May is another prime season to head out for some Montana fly fishing. That’s when the famous annual Mother’s Day Caddis Hatch begins, and it leads to the kinds of fishing opportunities where any skill level can have an epic day of Montana fishing.

Early summer—think June—is going to be a less fruitful fishing season. This is the period of time when the winter runoff is still clearing from the river, and often the Yellowstone River is the last to clear. REFER TO:  YELLOWSTONE RIVER MAP FISHING ACCESS, MONTANA. Luckily, there are lots of nearby rivers that you can fish instead. Try heading over to Boulder, Stillwater, Gallatin, or Madison River.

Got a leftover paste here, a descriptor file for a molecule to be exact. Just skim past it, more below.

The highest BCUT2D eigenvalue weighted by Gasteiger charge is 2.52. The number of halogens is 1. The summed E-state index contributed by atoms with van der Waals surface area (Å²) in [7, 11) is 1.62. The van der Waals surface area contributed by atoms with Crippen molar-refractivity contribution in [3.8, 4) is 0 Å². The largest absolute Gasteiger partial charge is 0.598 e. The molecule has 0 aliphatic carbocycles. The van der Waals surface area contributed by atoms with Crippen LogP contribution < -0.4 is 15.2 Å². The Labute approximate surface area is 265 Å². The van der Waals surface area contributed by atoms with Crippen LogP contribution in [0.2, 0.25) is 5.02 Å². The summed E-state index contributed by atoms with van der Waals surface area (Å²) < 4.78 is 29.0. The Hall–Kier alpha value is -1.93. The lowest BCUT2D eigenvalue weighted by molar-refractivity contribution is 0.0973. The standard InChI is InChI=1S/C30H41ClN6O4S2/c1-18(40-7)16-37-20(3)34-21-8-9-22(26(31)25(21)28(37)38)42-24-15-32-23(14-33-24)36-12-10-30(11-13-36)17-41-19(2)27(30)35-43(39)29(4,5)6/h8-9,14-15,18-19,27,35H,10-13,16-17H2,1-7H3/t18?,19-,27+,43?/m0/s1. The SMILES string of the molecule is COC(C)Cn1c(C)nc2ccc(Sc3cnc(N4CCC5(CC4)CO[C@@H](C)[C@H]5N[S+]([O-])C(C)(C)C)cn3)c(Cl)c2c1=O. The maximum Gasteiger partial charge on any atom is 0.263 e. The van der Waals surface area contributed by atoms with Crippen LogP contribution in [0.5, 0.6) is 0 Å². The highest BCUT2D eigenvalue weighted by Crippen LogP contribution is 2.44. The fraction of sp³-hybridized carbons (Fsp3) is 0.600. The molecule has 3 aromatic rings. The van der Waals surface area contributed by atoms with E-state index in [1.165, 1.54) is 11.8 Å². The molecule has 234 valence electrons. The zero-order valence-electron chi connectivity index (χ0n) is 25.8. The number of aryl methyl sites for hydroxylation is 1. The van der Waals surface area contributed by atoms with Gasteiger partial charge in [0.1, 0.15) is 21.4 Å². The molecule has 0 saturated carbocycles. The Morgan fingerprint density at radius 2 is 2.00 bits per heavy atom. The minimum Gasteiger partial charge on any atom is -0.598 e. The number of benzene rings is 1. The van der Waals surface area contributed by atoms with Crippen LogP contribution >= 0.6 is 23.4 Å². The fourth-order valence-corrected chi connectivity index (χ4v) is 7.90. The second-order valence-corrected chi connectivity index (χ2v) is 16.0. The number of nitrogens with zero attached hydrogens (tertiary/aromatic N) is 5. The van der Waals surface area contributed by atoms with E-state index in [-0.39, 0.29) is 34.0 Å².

Fall can be prime time for fishing for the Yellowstone River. There’s still good trout and other fish to be caught well into September. Your time window for fishing will shrink between 1 p.m. until 4 p.m during autumn weather. 

Rainbow trout from Missouri River Yellowstone National Park
Rainbow Trout - Yellowstone National Park, Montana

2. Have a basic understanding of marine biology and entomology

Don’t worry, we’re not suggesting you go get your Ph.D. studying bugs or trout (although that would be extremely helpful). However, if you can do a little research before you hop in your boat or pull on your waders, you can give yourself an edge on where the fish are biting. 

For instance, you want to keep an eye out for adult grasshoppers wherever you’re wading or floating down the river. They fly over the water and lure fish to the surface. And since adult grasshoppers are fairly large, they entice larger trout.